According to United Nations Development Program office in Kosovo (UNDP Kosovo)  in year 2006 there were around 400.000 illegal weapons in Kosovo and according to the official statistics 50 thousand hunting guns and almost 15 thousand small guns are officially registered in the country . Since Kosovo has somewhat less than two million inhabitants, this means that almost every fourth Kosovo is armed.
War zones yield many vascular injuries as was seen in Vietnam , Bosnia, Croatia [12–14], Serbia , Izrael and recent battlefields in Afghanistan and Iraq [16–18].
Third, anatomic localization of injury has also shown to be of importance for the outcome. Injuries to the thoracic and abdominal aorta as well of the pulmonary artery were fatal in almost all cases. Except in two injuries to the abdominal aorta, that were successfully managed, all patients, actually, died in theater. This course of the injuries reflects the fact that these vessels are not only to large and therefore the exsanguinations is immediate, but also noncompressible and therefore difficult to treat in preoperative phase.
This is the reason why the best injuries to treat are shown to be those of the upper limbs and lower limbs. Of these, the worst to treat are injuries to the popliteal artery. This is not only our experience but was thoroughly discussed in the literature.
Forth, associated injuries are determinant for the outcome of the injury. In our study, almost every forth injury to the vessel was complex (24.2%) - associated with the injury to the distant organs or injuries to the veins, nerves or bones in the proximity. Such were all blunt and landmine injuries, 34.21% of the gunshot injuries and only 5.35% of the injuries inflicted by sharp objects. Evaluated statistically difference was important (X2-test = 16.5, P = 0.001).
Because of these injuries, the reconstruction of the injured vessels had to be delayed (until injuries to vital organs were taken care of) or lasted longer (until other injuries are taken care of). In the first case, prolonged ischemia of the tissues led to an undesirable outcome, and in the second, the infection rate was higher and functional outcome poorer.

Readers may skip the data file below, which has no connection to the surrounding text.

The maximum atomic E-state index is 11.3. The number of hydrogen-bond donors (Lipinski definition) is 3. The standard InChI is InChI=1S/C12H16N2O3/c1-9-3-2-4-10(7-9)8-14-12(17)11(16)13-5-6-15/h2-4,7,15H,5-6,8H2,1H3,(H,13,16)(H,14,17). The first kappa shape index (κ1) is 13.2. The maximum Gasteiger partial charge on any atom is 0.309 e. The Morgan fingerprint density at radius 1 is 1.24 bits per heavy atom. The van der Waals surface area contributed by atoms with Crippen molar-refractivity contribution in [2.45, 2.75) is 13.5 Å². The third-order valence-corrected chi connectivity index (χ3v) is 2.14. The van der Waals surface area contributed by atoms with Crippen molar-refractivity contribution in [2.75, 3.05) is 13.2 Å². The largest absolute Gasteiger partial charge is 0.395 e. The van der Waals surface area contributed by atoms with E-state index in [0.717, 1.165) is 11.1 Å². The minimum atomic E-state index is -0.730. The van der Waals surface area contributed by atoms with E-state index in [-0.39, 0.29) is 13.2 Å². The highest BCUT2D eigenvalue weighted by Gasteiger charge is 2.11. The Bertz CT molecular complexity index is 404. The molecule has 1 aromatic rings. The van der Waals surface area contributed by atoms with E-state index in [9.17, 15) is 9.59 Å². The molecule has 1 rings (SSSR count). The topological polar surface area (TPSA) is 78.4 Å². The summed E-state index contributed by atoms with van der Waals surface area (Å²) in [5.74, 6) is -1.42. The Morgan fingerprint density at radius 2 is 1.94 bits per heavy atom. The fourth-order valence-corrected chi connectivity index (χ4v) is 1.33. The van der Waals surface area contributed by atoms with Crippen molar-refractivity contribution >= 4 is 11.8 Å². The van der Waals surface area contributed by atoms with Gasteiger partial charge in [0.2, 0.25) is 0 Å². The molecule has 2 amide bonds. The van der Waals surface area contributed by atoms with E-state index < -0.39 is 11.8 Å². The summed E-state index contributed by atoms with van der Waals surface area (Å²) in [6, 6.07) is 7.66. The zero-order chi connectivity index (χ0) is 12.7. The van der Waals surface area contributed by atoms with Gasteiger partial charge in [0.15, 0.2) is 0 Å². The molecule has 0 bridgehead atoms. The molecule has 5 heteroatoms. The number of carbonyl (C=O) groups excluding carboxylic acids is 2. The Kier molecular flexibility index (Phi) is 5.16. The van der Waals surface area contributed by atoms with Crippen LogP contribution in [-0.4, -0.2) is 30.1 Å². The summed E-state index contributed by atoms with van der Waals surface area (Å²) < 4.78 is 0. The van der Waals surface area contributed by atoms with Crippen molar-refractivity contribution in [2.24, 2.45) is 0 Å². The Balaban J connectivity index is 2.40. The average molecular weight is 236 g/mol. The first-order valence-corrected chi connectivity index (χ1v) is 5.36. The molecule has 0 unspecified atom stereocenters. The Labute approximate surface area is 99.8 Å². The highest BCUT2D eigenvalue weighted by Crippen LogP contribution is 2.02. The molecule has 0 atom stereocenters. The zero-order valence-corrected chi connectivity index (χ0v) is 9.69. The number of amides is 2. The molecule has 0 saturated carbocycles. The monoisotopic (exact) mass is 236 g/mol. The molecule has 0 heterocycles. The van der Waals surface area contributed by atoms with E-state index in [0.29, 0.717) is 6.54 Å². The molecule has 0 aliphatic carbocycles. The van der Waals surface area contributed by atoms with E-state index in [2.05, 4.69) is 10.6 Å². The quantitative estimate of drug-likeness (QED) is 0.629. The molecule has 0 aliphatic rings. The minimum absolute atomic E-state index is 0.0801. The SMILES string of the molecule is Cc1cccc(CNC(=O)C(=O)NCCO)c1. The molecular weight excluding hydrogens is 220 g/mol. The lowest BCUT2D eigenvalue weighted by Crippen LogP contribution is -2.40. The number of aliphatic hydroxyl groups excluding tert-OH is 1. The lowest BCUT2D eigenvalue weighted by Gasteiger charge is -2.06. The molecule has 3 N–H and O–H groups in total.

Fifth, decision to operate, based on the presence of “hard signs” of vascular trauma, has been proved safe in our study. In last five years, we used triplex scan routinely in all our patients and we have found this diagnostic tool very important in supporting clinical decision. This diagnostic approach has shown very effective, since only two injuries, later presented as false aneurysm and arteriovenous fistulas, were missed (Figure 3). It is important to mention however that both of the missed injuries were surgically corrected without sequels.
Beside the fact that we employed fasciotomy in twelve cases (10%), half of whose was prophylactic and that we used the intra-arterial shunts in three occasions (2.5%), these did not change the outcome in our patients.
However, these two damage control techniques are reported to be of use and are a part of the treatment protocols all around the world, including our.
This paper does not discuss employed surgical techniques since they were standardized reflecting recent treatment protocols.
Blunt injuries, hemodynamic shock at the admission, injury to large thoracic and abdominal vessels and injury to the popliteal artery, associated injuries to vital remote organs and to the vein and the nerve in proximity are factors predictive of poor outcome of the vascular injury.
Ethical approval and Consent
This study is approved by the Ethical Committee of the University Clinical Center of Kosova.
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The authors declare that they have no competing interests.
LJ, AB and HR are the part of the team that performed surgeries; TA and VIJ reviewed literature and helped with the discussion. All authors are major contribution to the manuscript.
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Jaha, L., Andreevska, T., Rudari, H. et al. A decade of civilian vascular trauma in Kosovo. World J Emerg Surg 7, 24 (2012). https://doi.org/10.1186/1749-7922-7-24
- Arterial trauma